Yvette Brown always dreamed of becoming a mother. And when the time came to turn that dream into a reality, she chose to adopt. “I knew from a very young age that there were children in the world who needed a home, and I always said to myself that I would adopt when I was older,” says Brown. In March of 2010, the single physician from Chambersburg, Pennsylvania, adopted a 2-week-old baby girl named Kendra.
But the adoption process did not come without challenges. For starters, Brown, 44, was shocked at the expense. “The cost was unbelievable,” she says. The tally included paying $1,750 for home study, a three- to six-month process whereby social workers examine all aspects of your home and family life to determine whether it is a safe environment for a child. Then there was the $1,000 she paid for a profile about herself, which would be shown to prospective birth mothers in choosing adoptive parents. Add to that $2,880 in attorney’s fees to handle the legal aspects. When all was said and done, Brown spent $20,000 to $25,000 in total.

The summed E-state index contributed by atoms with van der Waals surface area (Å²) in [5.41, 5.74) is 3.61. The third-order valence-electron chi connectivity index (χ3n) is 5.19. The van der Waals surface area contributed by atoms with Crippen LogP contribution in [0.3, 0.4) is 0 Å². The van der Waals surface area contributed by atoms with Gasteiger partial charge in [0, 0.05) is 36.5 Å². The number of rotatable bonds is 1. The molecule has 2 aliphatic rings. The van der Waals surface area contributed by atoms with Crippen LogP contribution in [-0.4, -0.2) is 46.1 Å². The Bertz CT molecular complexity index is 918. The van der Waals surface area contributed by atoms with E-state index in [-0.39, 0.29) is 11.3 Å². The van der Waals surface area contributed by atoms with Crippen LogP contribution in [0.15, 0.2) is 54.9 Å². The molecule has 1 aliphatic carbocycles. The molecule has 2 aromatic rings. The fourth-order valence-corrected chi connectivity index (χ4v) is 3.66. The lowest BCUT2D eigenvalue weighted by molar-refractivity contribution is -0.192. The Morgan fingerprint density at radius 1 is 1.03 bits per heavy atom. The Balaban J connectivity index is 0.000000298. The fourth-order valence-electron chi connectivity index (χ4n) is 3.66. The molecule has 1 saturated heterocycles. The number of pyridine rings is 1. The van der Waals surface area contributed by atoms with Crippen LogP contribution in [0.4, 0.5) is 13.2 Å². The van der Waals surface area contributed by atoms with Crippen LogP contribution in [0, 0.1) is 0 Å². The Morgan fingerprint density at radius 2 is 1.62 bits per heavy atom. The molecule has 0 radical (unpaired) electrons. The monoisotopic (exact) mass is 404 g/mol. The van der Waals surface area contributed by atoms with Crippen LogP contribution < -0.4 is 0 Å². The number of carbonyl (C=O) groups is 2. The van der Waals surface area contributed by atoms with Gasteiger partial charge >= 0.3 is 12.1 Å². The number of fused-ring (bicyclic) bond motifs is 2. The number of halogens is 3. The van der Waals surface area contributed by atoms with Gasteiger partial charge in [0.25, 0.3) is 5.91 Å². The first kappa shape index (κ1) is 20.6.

While the new mother had the personal savings to cover the cost of adoption, many people are not as fortunate as Brown. Private agency adoptions can range anywhere from $5,000 to $40,000-plus, according to the U.S. Department of Health & Human Services Administration for Children and Families, with $25,000 to $35,000 being the norm, experts say. “Most families look at that $25,000 as if it’s a gigantic brick wall,” says Cherri Walrod, who founded the website Resources4Adoption.com after looking for money to fund her own three adoptions.
However, there are ways to get past the high cost of adoption. Taking advantage of grants, tax credits, low-interest loans, and other fundraising strategies, prospective adoptive parents can effectively break down financial barriers.
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